Life Experiences: An Alcoholic Parent

Certain positions you’re in are able to teach lessons you never really wanted to learn.

Case in point: Being the child of an alcoholic parent.

When you have a parent who is an alcoholic, there are a lot of hushed words that are never cleared up. Direct communication is waived as a way to avoid conflict, which could actually help the situation if used correctly. Hurt feelings go without elaboration, and wounds become scars that somehow break and fester in the wake of new offenses. It’s tough when the other parent is not alcoholic, because they have had to struggle with this experience years before you were even thought of. You may refuse alcohol, becauseΒ what if I turn out like them?

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Needs vs. Fears

I have been lazy for the majority of my summer, and on one hand, I don’t regret it. I took on far too much last semester, and I had resolved to make my vacation between semesters as stress-free as possible.

On the other hand, I’ve been lazy for the majority of the summer. I’ve been waking up as late as five-o’-clock in the afternoon for the past few weeks, and I’ve gone through the same routine. I wake up, eat and/or watch YouTube videos, have dinner with my family, then either get straight back into watching videos or playing an MMORPG. I do sometimes add to the fan fiction I talked about in a previous post, but aside from dates with my boyfriend and errands with my mom, I don’t get out much. That ordinarily wouldn’t bother me, except that now…it does.

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What it REALLY Means to be “Triggered”

If you’ve been on the Internet for any amount of time, chances are you have encountered the word “triggered,” or have seen a “trigger warning.” It became a meme, but as many things often unfortunately do, it was then turned into a disqualifying phrase. To say someone has been “triggered” has been synonymous with calling someone overemotional, their responses overdone, and designating what they have to say as less-than because they responded in a certain way. It has also been used to mean someone strongly disagrees with a stance. I have seen this most often used against the discussion of social issues, namely feminism. Because of course, “overemotional” responses can be disqualified as valid right out of the gate, right?

As someone who has struggled with mental illness–as well as someone who has known sufferers of mental illnesses–I started using this word about six or seven years ago, and it wasn’t meant to disqualify a position or a person. Me and other sufferers I’ve known have used it to alert someone to our mental state, which could mean the difference between a good mental day and a bad mental day. It could even go unsaid verbally, but there would often be clear nonverbal signals that let other people know, “I’m not okay.” Likewise, “trigger warnings” have been used to alert people with certain stressors to avoid content in order to not experience undesired symptoms.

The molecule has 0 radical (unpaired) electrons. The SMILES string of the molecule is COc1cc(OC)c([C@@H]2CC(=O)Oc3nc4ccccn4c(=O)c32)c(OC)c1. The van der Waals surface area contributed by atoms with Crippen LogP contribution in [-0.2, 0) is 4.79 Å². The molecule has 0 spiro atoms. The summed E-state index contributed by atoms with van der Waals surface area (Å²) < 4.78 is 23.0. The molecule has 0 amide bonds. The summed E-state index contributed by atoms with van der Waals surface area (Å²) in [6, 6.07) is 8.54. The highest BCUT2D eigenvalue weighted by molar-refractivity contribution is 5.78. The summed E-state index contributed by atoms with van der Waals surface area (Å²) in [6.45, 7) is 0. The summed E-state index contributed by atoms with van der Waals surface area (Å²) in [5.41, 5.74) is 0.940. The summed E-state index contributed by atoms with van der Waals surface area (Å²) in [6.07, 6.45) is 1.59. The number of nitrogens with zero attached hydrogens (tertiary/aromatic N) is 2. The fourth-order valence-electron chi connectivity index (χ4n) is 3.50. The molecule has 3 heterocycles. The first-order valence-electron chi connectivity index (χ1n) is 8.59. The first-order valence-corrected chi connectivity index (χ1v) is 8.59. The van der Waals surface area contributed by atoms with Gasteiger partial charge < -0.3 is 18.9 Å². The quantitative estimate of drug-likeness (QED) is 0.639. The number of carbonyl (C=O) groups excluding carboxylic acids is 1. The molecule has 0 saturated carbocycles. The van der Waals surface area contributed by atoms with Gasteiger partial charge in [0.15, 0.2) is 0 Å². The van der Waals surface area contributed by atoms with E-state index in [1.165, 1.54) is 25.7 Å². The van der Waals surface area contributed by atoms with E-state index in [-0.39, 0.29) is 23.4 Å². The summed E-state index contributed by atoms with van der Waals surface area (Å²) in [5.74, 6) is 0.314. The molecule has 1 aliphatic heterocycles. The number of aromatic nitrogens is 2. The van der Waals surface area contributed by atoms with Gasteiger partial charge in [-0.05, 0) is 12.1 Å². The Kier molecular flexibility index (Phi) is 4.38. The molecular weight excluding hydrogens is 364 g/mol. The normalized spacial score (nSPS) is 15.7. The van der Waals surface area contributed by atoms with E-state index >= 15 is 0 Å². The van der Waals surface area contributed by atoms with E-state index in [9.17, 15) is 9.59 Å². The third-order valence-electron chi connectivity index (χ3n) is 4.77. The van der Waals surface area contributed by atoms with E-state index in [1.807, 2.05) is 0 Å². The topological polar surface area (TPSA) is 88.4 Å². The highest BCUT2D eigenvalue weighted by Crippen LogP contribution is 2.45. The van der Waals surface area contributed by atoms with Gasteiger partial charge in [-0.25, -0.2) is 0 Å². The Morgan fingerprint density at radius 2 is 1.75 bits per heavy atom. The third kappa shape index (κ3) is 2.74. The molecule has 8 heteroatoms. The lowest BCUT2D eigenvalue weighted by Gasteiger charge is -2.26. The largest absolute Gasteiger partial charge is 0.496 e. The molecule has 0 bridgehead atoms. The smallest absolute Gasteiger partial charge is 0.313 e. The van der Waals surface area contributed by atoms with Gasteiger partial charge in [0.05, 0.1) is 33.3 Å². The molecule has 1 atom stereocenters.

But don’t just take my word for it. Let’s take a look around, shall we?

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“I DID A GOOD THING :D”

Last week, in the third installment of Why My Brain Sucks, I said there was an upcoming research competition I’d be participating in. Seeing as I contracted food poisoning a couple of days afterward, I haven’t been able to recount the experience in text form until now.

I couldn’t sleep a wink the night before. I think I got less than five hours of sleep, and only from what can be called two glorified naps. Regardless, I woke up at 5:30 AM to get ready for the 7:30 AM bus out of town, dressed all spiffy in a slacks suit. There was another student on the bus sitting in front of me, so we were able to have ridiculous conversation in order to wake ourselves up from being complete zombies. A television show plot combing plants and CSI came up, but we thought it was really awesome at the time. I had originally been planning on taking a nap on the way there, and I think I took a short one just before the bus got to our stop, but I didn’t mind the least. I also value a hearty conversation, no matter how silly (especially when I’m sleepy).

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Why My Brain Sucks 3